Artist at the Edge of the World

From a remote island off the coast of Maine, sculptor Anna Hepler uses solitude and freedom to build her own private universe.

“In the winter when all the trees are bare, you can see Canada from here,” says Anna Hepler as I stare out on a verdant canopy from the second story of her studio in Eastport, Maine. I can just make out the Atlantic shining through the leaves. Perched on a small island just south of the Canadian border, Eastport is the definition of remote. It’s here that one of Maine’s most acclaimed contemporary artists chose to make her home four years ago, seeking out the solitude and freedom that have fueled her creative activity ever since.

Perhaps best known for her massive inflatable sculptures made from recycled plastic that swell and crumple as if breathing, Hepler constructs pieces that are remarkably diverse yet cohesive. For decades, the same collections of imagery—crystalline lattice structures; biomorphic cellular forms; and concentric, tightly spiraling masses—have preoccupied her work in ceramics, crocheted wire, soft sculpture, collage, etching, and virtually any other medium pulled into her creative orbit.

Anna Hepler, Bloom

Bloom, photo courtesy of Anna Hepler

I first meet Hepler at the door of her Eastport studio, left open to the midsummer sea breeze. A 45-year-old with close-cropped silver hair, she bristles with energy. She takes a moment to wash the grit from her hands as I survey her workspace: a two-story, concrete-floored building Hepler and her husband refurbished several months ago. She retained her first studio in town—a raw industrial building tucked behind the storefronts along the city’s sleepy waterfront—as a secondary space, the staging ground for her museum-scale installations.

Books and tools line the walls of her studio, which is charged with the energy of constant activity and fresh ideas. An in-process wire sculpture sits on the floor, a portion of a monumental work that fills an entire gallery as part of the 2015 Portland Museum of Art Biennial. A side room reveals a miniature ceramics studio, where she creates dense clay objects in addition to functional pottery when the mood strikes her. The lofted second floor features flat files and a small printing press—“my little bindery,” as she refers to it fondly. Prototypes and works in progress lay scattered across the various stations, ready to be revisited at a moment’s notice.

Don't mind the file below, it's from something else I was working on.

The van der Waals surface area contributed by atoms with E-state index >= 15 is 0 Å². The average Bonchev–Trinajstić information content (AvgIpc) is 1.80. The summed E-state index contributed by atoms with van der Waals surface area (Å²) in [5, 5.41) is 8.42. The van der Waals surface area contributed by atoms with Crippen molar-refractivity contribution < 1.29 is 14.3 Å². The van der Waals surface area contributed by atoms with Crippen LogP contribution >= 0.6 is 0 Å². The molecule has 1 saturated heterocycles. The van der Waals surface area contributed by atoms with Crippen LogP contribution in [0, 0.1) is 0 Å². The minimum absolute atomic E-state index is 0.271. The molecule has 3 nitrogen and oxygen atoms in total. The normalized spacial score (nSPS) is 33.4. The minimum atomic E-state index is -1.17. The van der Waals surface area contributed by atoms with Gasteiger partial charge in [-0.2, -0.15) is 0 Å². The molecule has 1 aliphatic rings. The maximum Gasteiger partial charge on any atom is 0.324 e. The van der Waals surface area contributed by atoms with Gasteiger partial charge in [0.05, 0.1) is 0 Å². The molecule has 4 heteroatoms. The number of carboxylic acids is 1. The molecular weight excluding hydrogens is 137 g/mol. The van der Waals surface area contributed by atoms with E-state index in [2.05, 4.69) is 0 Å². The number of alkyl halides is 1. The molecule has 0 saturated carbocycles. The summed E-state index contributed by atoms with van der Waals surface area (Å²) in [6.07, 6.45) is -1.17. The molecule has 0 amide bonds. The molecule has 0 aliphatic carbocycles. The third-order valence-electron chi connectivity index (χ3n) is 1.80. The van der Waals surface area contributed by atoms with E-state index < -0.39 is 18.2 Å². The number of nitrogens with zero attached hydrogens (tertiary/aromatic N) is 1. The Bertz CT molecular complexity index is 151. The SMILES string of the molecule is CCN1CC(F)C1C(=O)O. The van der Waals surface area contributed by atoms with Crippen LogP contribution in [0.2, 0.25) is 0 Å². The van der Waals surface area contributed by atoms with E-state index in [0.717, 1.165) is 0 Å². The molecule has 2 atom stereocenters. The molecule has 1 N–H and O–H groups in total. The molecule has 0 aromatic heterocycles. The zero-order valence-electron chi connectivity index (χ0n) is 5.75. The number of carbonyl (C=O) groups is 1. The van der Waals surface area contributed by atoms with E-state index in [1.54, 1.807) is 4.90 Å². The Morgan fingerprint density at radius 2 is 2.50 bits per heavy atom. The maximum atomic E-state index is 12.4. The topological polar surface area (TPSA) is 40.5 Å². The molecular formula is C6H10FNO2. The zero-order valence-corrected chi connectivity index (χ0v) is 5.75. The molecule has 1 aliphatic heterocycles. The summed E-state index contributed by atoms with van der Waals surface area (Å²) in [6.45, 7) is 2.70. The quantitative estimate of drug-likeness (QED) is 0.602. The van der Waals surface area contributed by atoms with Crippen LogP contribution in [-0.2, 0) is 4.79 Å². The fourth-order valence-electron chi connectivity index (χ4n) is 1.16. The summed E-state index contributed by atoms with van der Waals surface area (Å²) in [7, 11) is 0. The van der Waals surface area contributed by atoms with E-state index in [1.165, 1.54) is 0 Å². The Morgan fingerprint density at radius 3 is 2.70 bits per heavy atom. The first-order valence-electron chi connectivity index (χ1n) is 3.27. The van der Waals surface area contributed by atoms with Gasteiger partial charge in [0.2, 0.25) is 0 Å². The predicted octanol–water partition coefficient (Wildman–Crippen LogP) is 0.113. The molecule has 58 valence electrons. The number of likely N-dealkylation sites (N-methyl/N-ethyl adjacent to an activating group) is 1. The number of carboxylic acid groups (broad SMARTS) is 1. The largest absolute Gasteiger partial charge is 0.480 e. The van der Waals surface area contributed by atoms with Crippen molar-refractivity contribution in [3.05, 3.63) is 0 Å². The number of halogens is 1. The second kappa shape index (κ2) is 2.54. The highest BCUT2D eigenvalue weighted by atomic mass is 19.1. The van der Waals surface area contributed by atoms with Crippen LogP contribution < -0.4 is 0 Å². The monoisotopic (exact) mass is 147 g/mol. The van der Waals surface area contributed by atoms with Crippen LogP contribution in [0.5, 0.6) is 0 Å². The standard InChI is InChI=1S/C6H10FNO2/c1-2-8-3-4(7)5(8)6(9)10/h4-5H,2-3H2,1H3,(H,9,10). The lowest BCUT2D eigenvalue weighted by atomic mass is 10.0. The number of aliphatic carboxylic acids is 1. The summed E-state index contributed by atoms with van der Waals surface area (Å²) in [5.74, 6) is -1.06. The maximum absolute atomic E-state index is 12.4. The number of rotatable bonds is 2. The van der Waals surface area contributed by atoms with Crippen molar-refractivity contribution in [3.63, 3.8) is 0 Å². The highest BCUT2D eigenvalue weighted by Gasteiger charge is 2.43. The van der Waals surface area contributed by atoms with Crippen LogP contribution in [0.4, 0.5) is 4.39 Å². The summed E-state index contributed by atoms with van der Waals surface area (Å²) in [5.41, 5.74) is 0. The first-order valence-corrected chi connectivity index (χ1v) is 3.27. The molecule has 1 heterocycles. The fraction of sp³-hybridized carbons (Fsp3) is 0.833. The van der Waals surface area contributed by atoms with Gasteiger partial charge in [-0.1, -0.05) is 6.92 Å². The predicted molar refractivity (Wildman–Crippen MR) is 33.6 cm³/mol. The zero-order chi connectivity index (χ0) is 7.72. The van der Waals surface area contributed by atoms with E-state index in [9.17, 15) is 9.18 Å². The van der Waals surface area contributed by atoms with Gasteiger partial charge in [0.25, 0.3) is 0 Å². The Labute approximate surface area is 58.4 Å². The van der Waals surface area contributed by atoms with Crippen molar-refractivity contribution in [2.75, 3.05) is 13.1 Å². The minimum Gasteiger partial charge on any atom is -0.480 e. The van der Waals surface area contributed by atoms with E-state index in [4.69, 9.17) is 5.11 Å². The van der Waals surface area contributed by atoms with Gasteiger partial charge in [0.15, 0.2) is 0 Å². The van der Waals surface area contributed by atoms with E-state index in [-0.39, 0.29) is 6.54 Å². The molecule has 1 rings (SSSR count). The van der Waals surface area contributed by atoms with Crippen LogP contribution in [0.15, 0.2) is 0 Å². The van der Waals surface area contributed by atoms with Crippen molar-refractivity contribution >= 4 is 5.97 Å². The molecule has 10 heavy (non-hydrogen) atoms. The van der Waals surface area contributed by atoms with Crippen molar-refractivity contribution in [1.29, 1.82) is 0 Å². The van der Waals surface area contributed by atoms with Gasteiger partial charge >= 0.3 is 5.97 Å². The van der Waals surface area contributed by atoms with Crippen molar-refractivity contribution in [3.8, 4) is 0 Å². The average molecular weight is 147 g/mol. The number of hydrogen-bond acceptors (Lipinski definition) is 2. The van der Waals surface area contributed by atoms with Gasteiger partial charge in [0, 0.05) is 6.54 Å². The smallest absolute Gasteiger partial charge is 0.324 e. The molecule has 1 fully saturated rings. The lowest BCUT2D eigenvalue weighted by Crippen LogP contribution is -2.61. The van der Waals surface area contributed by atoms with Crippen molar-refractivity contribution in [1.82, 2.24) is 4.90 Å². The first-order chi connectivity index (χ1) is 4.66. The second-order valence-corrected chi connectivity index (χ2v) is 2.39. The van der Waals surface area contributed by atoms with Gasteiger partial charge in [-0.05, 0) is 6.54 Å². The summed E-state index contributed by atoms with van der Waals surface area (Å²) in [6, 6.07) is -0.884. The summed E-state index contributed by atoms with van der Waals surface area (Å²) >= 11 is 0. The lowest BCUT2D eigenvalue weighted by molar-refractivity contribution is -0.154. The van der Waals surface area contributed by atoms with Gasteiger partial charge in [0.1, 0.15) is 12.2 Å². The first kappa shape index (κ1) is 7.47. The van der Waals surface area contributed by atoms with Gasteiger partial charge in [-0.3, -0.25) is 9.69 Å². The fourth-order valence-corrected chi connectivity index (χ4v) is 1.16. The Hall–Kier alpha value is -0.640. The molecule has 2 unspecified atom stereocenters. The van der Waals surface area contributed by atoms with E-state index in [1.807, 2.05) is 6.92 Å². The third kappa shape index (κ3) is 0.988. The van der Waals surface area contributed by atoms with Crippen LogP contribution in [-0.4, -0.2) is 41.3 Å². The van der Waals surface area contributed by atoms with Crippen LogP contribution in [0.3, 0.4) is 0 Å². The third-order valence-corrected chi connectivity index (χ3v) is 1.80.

Double Hung from Blind Spot, photo courtesy of Anna Hepler

Double Hung from Blind Spot, photo courtesy of Anna Hepler

Despite the evidence of intense focus that suffuses Hepler’s workshop, to her it is a place of refuge. “I prefer to be here whenever I can,” she tells me. “I rebuilt this space very much with eyes off the street, not putting windows in the first floor, turning away and only giving myself a place to look out high overhead. It goes back to the small-town problem: you look out and think, ‘Oh, there goes Billy Boon; what are they doing over there?’ You know everybody, especially in the winter. Living here, the hardest thing is getting your head out from under all of that. I feel that I built the studio very consciously as a private, inward space.”

This sense of interiority is a defining characteristic of Hepler’s work. Her creative world is a private universe, a place where recurring shapes and images—her “elemental forms,” as she calls them—seem to evolve and curl into themselves in a state of continual reinvention. For years she has explored this family of forms and motifs, flattening, stretching, and reconfiguring them in the pursuit of some basic core truth.

In Blind Spot, her recent solo exhibition at the University of Maine Museum of Art in Bangor, Hepler filled the gallery with a constellation of objects and images: large-scale woodblock prints and etchings, a selection of sculptures in wood, matte black ceramics, airy wire sculptures, stitched textiles, and crocheted plastic forms that, for all their difference of scale and media, seem to carry the same essential genetic makeup. Faint allusions to organic life, paired with an intense visual restraint, permeate everything she makes.

Anna Hepler, prints and sculpture from Blind Spot at University of Maine Art Museum

Prints and sculpture from Blind Spot exhibit at University of Maine Museum of Art, photo courtesy of Anna Hepler

The explosion of output found in Blind Spot began with a simple collage. Animal camouflage collected from an issue of National Geographic, cut and layered into biomorphic abstractions, led to abstract prints and sculptures that explore shimmering permutations of creaturely, enigmatic forms, all pattern and volume. The most fascinating work from the series is a sculpture made from wood panels—the original woodblocks from which the prints were made—hinged together into a three-dimensional object, hanging in space like a sort of surreal animal pelt.